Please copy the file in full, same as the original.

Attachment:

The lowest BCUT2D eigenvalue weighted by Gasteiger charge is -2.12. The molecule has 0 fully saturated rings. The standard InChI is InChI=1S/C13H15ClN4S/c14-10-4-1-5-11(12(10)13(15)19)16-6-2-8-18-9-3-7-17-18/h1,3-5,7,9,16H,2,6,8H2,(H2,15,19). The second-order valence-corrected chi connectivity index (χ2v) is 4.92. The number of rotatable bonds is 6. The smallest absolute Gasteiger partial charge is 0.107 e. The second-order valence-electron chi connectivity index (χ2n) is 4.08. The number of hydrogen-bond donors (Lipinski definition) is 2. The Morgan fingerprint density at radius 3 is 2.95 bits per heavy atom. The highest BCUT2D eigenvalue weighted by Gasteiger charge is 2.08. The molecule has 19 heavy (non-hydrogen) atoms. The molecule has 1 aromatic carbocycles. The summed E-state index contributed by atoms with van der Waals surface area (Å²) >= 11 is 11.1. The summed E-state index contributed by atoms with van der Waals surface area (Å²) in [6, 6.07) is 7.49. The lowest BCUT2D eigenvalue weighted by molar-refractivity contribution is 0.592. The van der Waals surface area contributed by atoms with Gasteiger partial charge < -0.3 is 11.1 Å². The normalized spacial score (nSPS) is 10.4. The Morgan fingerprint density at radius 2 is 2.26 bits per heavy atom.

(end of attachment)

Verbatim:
The lowest BCUT2D eigenvalue weighted by Gasteiger charge is -2.12. The molecule has 0 fully saturated rings. The standard InChI is InChI=1S/C13H15ClN4S/c14-10-4-1-5-11(12(10)13(15)19)16-6-2-8-18-9-3-7-17-18/h1,3-5,7,9,16H,2,6,8H2,(H2,15,19). The second-order valence-corrected chi connectivity index (χ2v) is 4.92. The number of rotatable bonds is 6. The smallest absolute Gasteiger partial charge is 0.107 e. The second-order valence-electron chi connectivity index (χ2n) is 4.08. The number of hydrogen-bond donors (Lipinski definition) is 2. The Morgan fingerprint density at radius 3 is 2.95 bits per heavy atom. The highest BCUT2D eigenvalue weighted by Gasteiger charge is 2.08. The molecule has 19 heavy (non-hydrogen) atoms. The molecule has 1 aromatic carbocycles. The summed E-state index contributed by atoms with van der Waals surface area (Å²) >= 11 is 11.1. The summed E-state index contributed by atoms with van der Waals surface area (Å²) in [6, 6.07) is 7.49. The lowest BCUT2D eigenvalue weighted by molar-refractivity contribution is 0.592. The van der Waals surface area contributed by atoms with Gasteiger partial charge < -0.3 is 11.1 Å². The normalized spacial score (nSPS) is 10.4. The Morgan fingerprint density at radius 2 is 2.26 bits per heavy atom.